Thursday, February 16, 2012

Firing All Patients With Medicare

When I announced on my favorite physician Web board that I had mailed discharge letters to five patients solely because they have Medicare my colleagues hailed me as their "hero."

I don't feel like a hero.

I opted out of Medicare years ago, but Medicare requires physicians who have opted out to write a letter reaffirming that status every two years. Last year I realized it might have been four years, so I dashed off a letter and waited. You can imagine my shock when, on February 10, 2012, I opened a letter from "Darla" (no signature or last name) dated August 4, 2011, but with no postmark on the envelope. Darla writes that my "affidavit does not meet CMS requirements." (What affidavit?) She goes on in her 6th grade English: "Opt Out Affidavit was unable to be processed. We did not receive the requested information in a timely manner. A request for information was sent June 13, 2011 to apply for a Type 1 NPI number." (If Darla intends to say Noridian, the Medicare administrator for my area, sent that information to me, I never received it, and I already have some type of NPI number.) Then she writes that I need to use my "Legal Name" when "filling out the information." (How does one "fill out information?")

I called Noridian provider enrollment to investigate. "April" reminded me that treating these Medicare beneficiaries without opting out subjects me to prosecution. I don't want to go to jail, although at least there I might have a right to free medical care.

I sent discharge letters to 5 patients and asked my office manager to call them to warn them in advance. Now I am completing a Medicare DISenrollment form. In the future I will require all new patients to demonstrate that they do NOT have Medicare.


  1. More like a heel than a hero if what you did is as you described.

    Sending a letter without prior warning, not terminating with patients in person including solid referrals for continuity of care and a plan of care during the transition is plain old patient abandonment. But you know that.

  2. perishedcore, if I met with them in person I would have been breaking a stupid law. And just who should I refer to when nobody else wants Medicare patients?

  3. And then, as I understand it, you'll have to drop your existing patients before they start collecting social security. It's complicated but, in general, we can't get social security at retirement unless we sign up for Medicare.


  4. Sadly Jackie you are correct. Except I learned just in the past few days that I can "private contract" so to speak with a patient who has Medicare Part A but not Part B.

  5. Actually, the "breaking the law" argument isn't really valid here.

    Even if you haven't opted out correctly, you can meet with your Medicare patients in person to talk with them or treat them, as long as you don't bill Medicare or charge the patient. Or you could see them as a non-participating Medicare provider (meaning you have the patient pay you and let Medicare repay the patient, instead of accepting Medicare payments directly yourself), bill them the maximum allowed amount by law for a Medicare patient, and submit a statement to Medicare with the correct provider number so the patient can get reimbursed, but whether you want to go through all that bother is up to you. Either way, it's perfectly legal. Yes, you'll lose some money, but you admit you didn't follow the rules about opting out of Medicare every two years to begin with, which isn't your patients' fault.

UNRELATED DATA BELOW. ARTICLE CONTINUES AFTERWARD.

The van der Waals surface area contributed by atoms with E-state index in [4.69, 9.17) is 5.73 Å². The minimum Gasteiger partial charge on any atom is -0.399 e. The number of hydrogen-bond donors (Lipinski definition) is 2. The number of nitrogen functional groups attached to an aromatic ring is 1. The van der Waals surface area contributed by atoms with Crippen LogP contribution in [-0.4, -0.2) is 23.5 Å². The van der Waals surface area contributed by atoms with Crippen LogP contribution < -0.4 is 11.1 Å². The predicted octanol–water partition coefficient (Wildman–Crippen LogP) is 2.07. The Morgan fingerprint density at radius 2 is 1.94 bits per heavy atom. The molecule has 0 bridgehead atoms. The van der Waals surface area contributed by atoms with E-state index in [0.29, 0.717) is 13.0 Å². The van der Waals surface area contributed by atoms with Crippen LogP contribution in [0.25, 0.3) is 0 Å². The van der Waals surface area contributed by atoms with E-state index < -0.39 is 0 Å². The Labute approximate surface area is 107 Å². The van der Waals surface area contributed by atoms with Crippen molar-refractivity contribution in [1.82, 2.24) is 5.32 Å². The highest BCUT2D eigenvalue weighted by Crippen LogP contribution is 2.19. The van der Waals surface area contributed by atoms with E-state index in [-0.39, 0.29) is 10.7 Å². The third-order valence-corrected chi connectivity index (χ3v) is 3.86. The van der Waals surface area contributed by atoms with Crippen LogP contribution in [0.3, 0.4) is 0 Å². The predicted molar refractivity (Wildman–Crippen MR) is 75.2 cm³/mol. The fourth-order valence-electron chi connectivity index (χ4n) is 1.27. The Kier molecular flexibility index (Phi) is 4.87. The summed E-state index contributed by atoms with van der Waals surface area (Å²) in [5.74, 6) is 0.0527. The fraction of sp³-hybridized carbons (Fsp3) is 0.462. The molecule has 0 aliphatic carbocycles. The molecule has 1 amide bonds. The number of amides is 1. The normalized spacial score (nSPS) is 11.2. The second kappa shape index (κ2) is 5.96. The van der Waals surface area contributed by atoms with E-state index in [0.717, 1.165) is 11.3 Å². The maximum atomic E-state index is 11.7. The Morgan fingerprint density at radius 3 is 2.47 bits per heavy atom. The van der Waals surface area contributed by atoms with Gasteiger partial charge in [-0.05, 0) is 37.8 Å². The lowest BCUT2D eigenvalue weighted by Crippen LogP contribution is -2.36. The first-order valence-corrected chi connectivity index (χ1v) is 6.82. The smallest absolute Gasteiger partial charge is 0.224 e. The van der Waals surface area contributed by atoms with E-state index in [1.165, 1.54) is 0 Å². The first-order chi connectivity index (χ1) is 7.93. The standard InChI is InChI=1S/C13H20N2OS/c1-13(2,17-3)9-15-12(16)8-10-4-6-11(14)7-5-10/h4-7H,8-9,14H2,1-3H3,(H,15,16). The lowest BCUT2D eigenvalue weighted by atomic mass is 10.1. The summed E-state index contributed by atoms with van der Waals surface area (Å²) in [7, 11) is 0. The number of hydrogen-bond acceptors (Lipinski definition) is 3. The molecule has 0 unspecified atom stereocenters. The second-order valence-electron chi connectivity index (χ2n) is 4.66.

But even if you don't think it's your fault either, or that it's unkind to have the office manager call them and terminate treatment by letter, your Medical Board would have something to say about it. You are professionally obligated not to abandon them, which means you need to continue to treat them until they have had a reasonable time to find another provider, which is usually 30 days. Also, you do have to give them referral information. You're not required to find them a psychiatrist who takes Medicare, but you are required to give them reasonable information regarding how they can continue their psychiatric treatment, e.g. a referral to a private psychiatrist like you who doesn't take Medicare, even if the patient would prefer to use Medicare, or if they can't afford to pay out of pocket, to a clinic that takes Medicare or provides low-cost care.

    With regard to "private contracts" -- that's what you've been doing all along, charging patients whatever they agree to pay. When you opt out, you can see any Medicare patient you want, and charge whatever you want. The only issue is that Medicare won't reimburse a single penny to the patient; it's all-or-nothing.

    Might I suggest taking a one-day course on the topic of billing, insurance, and Medicare? That's how many of us learned how it all works, and it's actually important to know a lot of it even if your entire practice is private-pay.

  6. I have to disagree anon. My understanding of the law is that if you have not opted out you MUST bill Medicare unless it "not a covered service." If you have opted out, you must NOT bill Medicare.

    This isn't about finding "fault." Medicare patients are the victims of bad policy. My letter did give 30 days notice and adequate referral information. Fortunately all the patients are stable and don't really need visits. Physicians still are ethically allowed to choose whom to treat and whom not to treat.

    If I take a course it will be on a clinical topic. I have no ambition to become an expert on getting money for patients.